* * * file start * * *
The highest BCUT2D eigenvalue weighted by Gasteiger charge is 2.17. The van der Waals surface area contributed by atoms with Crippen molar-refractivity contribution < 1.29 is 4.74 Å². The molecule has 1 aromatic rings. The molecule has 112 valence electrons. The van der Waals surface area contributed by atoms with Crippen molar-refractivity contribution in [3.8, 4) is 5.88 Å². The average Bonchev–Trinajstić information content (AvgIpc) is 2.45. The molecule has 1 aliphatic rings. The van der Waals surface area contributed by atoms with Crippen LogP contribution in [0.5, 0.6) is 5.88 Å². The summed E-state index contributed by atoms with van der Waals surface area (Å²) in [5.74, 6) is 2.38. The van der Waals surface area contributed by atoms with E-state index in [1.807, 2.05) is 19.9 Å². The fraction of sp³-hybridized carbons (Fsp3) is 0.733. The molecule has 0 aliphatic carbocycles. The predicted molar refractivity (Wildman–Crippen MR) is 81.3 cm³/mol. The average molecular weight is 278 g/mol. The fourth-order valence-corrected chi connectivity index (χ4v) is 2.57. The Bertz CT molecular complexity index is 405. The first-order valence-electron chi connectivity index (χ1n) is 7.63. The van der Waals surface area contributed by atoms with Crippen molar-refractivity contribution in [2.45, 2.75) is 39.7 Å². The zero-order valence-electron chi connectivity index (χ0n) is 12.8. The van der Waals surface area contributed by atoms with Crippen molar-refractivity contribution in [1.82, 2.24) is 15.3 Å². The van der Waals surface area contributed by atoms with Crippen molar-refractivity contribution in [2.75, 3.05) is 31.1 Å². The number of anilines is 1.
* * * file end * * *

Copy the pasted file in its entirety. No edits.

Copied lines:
The highest BCUT2D eigenvalue weighted by Gasteiger charge is 2.17. The van der Waals surface area contributed by atoms with Crippen molar-refractivity contribution < 1.29 is 4.74 Å². The molecule has 1 aromatic rings. The molecule has 112 valence electrons. The van der Waals surface area contributed by atoms with Crippen molar-refractivity contribution in [3.8, 4) is 5.88 Å². The average Bonchev–Trinajstić information content (AvgIpc) is 2.45. The molecule has 1 aliphatic rings. The van der Waals surface area contributed by atoms with Crippen LogP contribution in [0.5, 0.6) is 5.88 Å². The summed E-state index contributed by atoms with van der Waals surface area (Å²) in [5.74, 6) is 2.38. The van der Waals surface area contributed by atoms with E-state index in [1.807, 2.05) is 19.9 Å². The fraction of sp³-hybridized carbons (Fsp3) is 0.733. The molecule has 0 aliphatic carbocycles. The predicted molar refractivity (Wildman–Crippen MR) is 81.3 cm³/mol. The average molecular weight is 278 g/mol. The fourth-order valence-corrected chi connectivity index (χ4v) is 2.57. The Bertz CT molecular complexity index is 405. The first-order valence-electron chi connectivity index (χ1n) is 7.63. The van der Waals surface area contributed by atoms with Crippen molar-refractivity contribution in [2.45, 2.75) is 39.7 Å². The zero-order valence-electron chi connectivity index (χ0n) is 12.8. The van der Waals surface area contributed by atoms with Crippen molar-refractivity contribution in [1.82, 2.24) is 15.3 Å². The van der Waals surface area contributed by atoms with Crippen molar-refractivity contribution in [2.75, 3.05) is 31.1 Å². The number of anilines is 1.